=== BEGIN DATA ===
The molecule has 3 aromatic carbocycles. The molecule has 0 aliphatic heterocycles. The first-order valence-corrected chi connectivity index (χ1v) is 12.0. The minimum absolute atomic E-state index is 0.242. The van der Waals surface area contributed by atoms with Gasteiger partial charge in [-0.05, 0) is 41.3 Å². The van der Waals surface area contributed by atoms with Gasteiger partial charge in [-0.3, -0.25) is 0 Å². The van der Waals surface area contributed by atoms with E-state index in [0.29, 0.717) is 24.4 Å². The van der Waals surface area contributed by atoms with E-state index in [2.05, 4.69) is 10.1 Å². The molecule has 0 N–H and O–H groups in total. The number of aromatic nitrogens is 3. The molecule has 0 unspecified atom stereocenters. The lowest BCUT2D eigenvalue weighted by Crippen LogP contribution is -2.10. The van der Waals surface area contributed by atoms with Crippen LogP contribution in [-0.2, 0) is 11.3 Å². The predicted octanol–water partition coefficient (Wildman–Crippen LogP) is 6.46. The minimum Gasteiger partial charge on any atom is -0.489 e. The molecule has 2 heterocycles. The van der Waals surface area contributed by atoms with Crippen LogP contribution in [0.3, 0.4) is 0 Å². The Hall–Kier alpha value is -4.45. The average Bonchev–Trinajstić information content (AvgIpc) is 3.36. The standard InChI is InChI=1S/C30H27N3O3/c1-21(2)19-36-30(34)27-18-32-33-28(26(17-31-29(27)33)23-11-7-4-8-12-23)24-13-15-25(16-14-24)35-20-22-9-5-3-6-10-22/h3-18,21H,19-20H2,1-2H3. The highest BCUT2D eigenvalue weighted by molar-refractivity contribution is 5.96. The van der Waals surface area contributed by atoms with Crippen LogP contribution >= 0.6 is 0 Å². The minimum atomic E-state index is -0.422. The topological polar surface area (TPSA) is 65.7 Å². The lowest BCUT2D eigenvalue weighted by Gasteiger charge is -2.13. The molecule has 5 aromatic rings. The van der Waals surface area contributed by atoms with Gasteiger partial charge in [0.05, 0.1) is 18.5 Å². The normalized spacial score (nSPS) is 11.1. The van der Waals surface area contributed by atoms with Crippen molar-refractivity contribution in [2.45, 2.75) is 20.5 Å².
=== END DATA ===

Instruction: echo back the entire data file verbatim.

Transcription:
The molecule has 3 aromatic carbocycles. The molecule has 0 aliphatic heterocycles. The first-order valence-corrected chi connectivity index (χ1v) is 12.0. The minimum absolute atomic E-state index is 0.242. The van der Waals surface area contributed by atoms with Gasteiger partial charge in [-0.05, 0) is 41.3 Å². The van der Waals surface area contributed by atoms with Gasteiger partial charge in [-0.3, -0.25) is 0 Å². The van der Waals surface area contributed by atoms with E-state index in [0.29, 0.717) is 24.4 Å². The van der Waals surface area contributed by atoms with E-state index in [2.05, 4.69) is 10.1 Å². The molecule has 0 N–H and O–H groups in total. The number of aromatic nitrogens is 3. The molecule has 0 unspecified atom stereocenters. The lowest BCUT2D eigenvalue weighted by Crippen LogP contribution is -2.10. The van der Waals surface area contributed by atoms with Crippen LogP contribution in [-0.2, 0) is 11.3 Å². The predicted octanol–water partition coefficient (Wildman–Crippen LogP) is 6.46. The minimum Gasteiger partial charge on any atom is -0.489 e. The molecule has 2 heterocycles. The van der Waals surface area contributed by atoms with Crippen LogP contribution in [0.3, 0.4) is 0 Å². The Hall–Kier alpha value is -4.45. The average Bonchev–Trinajstić information content (AvgIpc) is 3.36. The standard InChI is InChI=1S/C30H27N3O3/c1-21(2)19-36-30(34)27-18-32-33-28(26(17-31-29(27)33)23-11-7-4-8-12-23)24-13-15-25(16-14-24)35-20-22-9-5-3-6-10-22/h3-18,21H,19-20H2,1-2H3. The highest BCUT2D eigenvalue weighted by molar-refractivity contribution is 5.96. The van der Waals surface area contributed by atoms with Crippen LogP contribution >= 0.6 is 0 Å². The minimum atomic E-state index is -0.422. The topological polar surface area (TPSA) is 65.7 Å². The lowest BCUT2D eigenvalue weighted by Gasteiger charge is -2.13. The molecule has 5 aromatic rings. The van der Waals surface area contributed by atoms with Gasteiger partial charge in [0.05, 0.1) is 18.5 Å². The normalized spacial score (nSPS) is 11.1. The van der Waals surface area contributed by atoms with Crippen molar-refractivity contribution in [2.45, 2.75) is 20.5 Å².